Published Wednesday, February 24, 2021 6:06AM EST
When compared with similar surveys conducted last spring and three years ago, the number of pupils who said they were “happy all the time” declined 10 per cent, while the number of students reported chronic feelings of anxiety rose 16 per cent.
The number of students aged grade 7 to 12 reporting they are hopeful for the future has decreased 20 per cent in the past year.
Across all ages, 53 per cent of parents and 66 per cent of all kids said they were worried they would fall behind in their academic progress because of COVID-19.
Nearly 96,000 parents, 36,000 children in grades 6-12 and 6,000 TDSB staff participated in the online survey, which was roughly representative of the board’s socio-economic and demographic profile.
“We are encouraged to see that parents/guardians and students feel that staff are caring and supportive during this challenging time,” a letter accompanying the results sent to all TDSB stakeholders read. “However, results reveal that this work is taking a toll on staff. A key focus going forward will be on better supporting the health and well-being of staff while continuing to provide a high level of support for students and families.”
When turned to staff, especially frontline teachers and other support workers, the survey found there is considerable concern not only with the current safety protocols but also with how they are made.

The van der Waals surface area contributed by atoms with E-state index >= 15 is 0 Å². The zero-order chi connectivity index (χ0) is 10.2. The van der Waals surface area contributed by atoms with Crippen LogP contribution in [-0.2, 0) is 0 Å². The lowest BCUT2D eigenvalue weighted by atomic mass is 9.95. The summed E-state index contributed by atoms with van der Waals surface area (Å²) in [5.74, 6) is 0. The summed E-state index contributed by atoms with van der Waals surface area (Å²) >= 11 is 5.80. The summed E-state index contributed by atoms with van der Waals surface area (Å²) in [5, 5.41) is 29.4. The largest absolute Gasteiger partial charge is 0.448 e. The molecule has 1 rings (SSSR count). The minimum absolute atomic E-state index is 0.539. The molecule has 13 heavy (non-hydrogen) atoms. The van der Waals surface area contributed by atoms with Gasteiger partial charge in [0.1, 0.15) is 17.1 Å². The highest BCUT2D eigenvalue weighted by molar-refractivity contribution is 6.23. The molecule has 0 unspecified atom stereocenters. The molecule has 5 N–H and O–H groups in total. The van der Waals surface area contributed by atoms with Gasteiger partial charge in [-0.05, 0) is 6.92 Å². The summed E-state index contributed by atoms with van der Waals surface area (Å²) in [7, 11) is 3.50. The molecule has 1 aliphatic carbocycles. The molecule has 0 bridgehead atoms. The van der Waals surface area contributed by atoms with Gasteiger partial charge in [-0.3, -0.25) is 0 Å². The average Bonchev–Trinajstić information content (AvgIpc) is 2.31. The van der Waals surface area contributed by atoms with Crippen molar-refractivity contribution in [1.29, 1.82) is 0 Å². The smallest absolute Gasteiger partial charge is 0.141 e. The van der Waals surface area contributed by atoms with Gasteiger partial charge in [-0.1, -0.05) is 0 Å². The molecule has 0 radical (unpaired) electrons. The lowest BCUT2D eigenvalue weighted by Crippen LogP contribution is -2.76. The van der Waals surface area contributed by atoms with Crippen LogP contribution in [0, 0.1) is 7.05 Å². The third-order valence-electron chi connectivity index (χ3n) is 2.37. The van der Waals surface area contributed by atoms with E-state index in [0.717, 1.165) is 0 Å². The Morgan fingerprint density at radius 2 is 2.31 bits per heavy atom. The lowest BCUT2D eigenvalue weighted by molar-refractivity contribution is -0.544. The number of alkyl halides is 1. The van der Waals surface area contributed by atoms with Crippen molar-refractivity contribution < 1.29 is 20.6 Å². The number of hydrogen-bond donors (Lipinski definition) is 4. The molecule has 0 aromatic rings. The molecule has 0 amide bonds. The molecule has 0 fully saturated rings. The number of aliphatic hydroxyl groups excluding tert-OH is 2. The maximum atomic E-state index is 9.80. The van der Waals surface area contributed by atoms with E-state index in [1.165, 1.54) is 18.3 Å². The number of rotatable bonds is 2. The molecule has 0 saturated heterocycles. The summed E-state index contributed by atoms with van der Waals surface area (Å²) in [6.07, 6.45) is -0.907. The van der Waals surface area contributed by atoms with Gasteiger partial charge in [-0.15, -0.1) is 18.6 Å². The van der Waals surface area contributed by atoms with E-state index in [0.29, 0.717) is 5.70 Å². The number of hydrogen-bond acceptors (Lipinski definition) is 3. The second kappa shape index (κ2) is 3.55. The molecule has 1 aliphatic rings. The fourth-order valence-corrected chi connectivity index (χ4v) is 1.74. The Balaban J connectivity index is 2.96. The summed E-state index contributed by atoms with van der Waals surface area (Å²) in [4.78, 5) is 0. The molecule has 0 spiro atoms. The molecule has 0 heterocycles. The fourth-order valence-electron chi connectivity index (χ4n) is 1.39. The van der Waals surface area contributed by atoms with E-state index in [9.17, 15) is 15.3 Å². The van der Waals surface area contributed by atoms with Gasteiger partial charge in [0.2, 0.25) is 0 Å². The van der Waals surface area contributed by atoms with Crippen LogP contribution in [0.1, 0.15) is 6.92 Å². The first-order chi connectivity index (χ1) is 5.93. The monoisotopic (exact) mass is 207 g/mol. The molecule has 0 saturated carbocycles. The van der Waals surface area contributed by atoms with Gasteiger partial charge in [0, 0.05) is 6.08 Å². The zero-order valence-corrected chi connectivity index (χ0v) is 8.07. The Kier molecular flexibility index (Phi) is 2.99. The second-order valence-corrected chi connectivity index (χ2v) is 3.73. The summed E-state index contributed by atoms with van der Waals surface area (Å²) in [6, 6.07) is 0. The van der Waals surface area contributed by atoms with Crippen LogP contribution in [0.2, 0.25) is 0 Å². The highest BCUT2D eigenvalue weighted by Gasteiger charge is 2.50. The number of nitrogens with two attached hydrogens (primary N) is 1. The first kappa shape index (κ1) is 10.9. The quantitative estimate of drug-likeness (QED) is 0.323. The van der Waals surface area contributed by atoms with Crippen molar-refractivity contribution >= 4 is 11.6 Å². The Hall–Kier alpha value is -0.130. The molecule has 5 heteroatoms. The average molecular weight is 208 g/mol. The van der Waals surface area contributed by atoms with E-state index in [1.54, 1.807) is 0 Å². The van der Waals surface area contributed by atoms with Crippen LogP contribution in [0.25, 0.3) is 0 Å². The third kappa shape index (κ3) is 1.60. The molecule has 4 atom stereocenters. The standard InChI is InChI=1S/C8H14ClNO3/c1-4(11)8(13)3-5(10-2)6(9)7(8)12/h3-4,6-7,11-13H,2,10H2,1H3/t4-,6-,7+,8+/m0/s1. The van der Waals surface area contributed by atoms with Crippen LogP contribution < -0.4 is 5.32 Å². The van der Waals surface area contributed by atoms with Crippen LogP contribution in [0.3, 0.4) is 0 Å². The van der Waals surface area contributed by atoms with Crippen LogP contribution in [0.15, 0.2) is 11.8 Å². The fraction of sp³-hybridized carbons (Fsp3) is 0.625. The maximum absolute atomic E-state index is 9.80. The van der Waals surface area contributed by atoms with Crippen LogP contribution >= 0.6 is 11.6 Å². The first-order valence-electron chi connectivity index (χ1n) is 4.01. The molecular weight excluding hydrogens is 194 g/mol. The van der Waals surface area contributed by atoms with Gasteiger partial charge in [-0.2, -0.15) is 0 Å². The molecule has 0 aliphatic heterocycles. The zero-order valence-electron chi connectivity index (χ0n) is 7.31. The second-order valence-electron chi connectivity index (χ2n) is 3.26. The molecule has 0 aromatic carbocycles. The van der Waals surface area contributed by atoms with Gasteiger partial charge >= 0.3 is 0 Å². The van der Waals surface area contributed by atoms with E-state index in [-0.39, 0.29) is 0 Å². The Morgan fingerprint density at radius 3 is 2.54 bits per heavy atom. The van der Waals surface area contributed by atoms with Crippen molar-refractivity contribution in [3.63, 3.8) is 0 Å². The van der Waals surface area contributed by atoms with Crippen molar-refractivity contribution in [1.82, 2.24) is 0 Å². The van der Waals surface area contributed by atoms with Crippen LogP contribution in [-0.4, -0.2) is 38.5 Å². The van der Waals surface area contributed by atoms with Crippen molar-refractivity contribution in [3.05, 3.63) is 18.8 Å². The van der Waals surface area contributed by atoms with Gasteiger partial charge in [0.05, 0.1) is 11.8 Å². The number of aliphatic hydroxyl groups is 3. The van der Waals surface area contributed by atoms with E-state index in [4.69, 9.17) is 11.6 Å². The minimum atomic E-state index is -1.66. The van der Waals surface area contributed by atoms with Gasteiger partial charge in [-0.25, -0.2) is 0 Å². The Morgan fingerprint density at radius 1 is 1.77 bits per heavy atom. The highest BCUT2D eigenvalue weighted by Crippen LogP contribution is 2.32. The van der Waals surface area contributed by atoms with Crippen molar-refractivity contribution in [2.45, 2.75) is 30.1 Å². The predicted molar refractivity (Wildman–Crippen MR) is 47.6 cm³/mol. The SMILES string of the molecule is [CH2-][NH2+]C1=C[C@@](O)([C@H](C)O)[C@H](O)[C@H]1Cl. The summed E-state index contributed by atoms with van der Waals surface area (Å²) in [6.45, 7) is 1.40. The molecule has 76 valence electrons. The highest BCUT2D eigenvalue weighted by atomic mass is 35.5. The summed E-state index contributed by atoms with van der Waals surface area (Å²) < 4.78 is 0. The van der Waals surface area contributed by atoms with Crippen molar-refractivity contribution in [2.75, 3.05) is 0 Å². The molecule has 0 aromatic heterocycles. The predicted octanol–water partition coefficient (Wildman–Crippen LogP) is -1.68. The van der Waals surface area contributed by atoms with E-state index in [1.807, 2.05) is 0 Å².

Only 20 per cent of staff said they felt safe from contracting COVID-19.
Among elementary teachers, caretakers and other support staff, only 30 per cent said current infection control protocols were adequate.
More than three-quarters of all staff said they wanted more information on how COVID-19 safety protocols were formulated.
Across all staff, 70 per cent said they are feeling “burnt out and anxious” as a result of their jobs, while 50 per cent said they were coping moderately well to extremely well with anxiety.
Only 32 per cent of all TDSB staff said they had the “equipment, tools and training needed to do their job well and safely.”
On virtual learning, kids and parents mostly reported it was easy to access and use, but said the amount of time devoted to teaching each day was lacking and 84 per cent of students said they preferred in-person learning to virtual school.
Ontario school boards went virtual only from March to June 2020, and provided parallel options for in-class or all-virtual learning in the 2021 school year.
The TDSB conducted virtual-only learning for all students through January 2021 to Feb. 18 due to high COVID-19 rates that prompted the province to enact a state of emergency and a stay-at-home order.